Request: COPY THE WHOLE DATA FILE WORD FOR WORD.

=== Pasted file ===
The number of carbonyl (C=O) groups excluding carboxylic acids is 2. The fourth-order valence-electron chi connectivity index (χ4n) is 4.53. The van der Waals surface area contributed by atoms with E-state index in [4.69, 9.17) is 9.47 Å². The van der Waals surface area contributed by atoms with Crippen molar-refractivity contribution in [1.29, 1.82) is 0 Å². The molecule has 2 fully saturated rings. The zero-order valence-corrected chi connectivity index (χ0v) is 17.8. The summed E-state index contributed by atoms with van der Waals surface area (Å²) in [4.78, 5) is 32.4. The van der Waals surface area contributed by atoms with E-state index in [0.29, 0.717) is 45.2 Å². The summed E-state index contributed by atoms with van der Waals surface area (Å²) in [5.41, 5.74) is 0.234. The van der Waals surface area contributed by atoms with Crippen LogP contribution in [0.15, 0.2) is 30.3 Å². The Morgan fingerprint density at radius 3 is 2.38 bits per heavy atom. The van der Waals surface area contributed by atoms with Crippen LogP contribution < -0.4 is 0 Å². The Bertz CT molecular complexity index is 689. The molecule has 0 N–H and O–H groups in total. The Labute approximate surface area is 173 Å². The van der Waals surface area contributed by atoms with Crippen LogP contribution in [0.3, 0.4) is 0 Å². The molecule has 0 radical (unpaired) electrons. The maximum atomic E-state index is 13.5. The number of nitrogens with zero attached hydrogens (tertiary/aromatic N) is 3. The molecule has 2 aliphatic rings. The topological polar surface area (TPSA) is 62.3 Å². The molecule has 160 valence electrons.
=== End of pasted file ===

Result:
The number of carbonyl (C=O) groups excluding carboxylic acids is 2. The fourth-order valence-electron chi connectivity index (χ4n) is 4.53. The van der Waals surface area contributed by atoms with E-state index in [4.69, 9.17) is 9.47 Å². The van der Waals surface area contributed by atoms with Crippen molar-refractivity contribution in [1.29, 1.82) is 0 Å². The molecule has 2 fully saturated rings. The zero-order valence-corrected chi connectivity index (χ0v) is 17.8. The summed E-state index contributed by atoms with van der Waals surface area (Å²) in [4.78, 5) is 32.4. The van der Waals surface area contributed by atoms with E-state index in [0.29, 0.717) is 45.2 Å². The summed E-state index contributed by atoms with van der Waals surface area (Å²) in [5.41, 5.74) is 0.234. The van der Waals surface area contributed by atoms with Crippen LogP contribution in [0.15, 0.2) is 30.3 Å². The Morgan fingerprint density at radius 3 is 2.38 bits per heavy atom. The van der Waals surface area contributed by atoms with Crippen LogP contribution < -0.4 is 0 Å². The Bertz CT molecular complexity index is 689. The molecule has 0 N–H and O–H groups in total. The Labute approximate surface area is 173 Å². The van der Waals surface area contributed by atoms with Crippen LogP contribution in [0.3, 0.4) is 0 Å². The molecule has 0 radical (unpaired) electrons. The maximum atomic E-state index is 13.5. The number of nitrogens with zero attached hydrogens (tertiary/aromatic N) is 3. The molecule has 2 aliphatic rings. The topological polar surface area (TPSA) is 62.3 Å². The molecule has 160 valence electrons.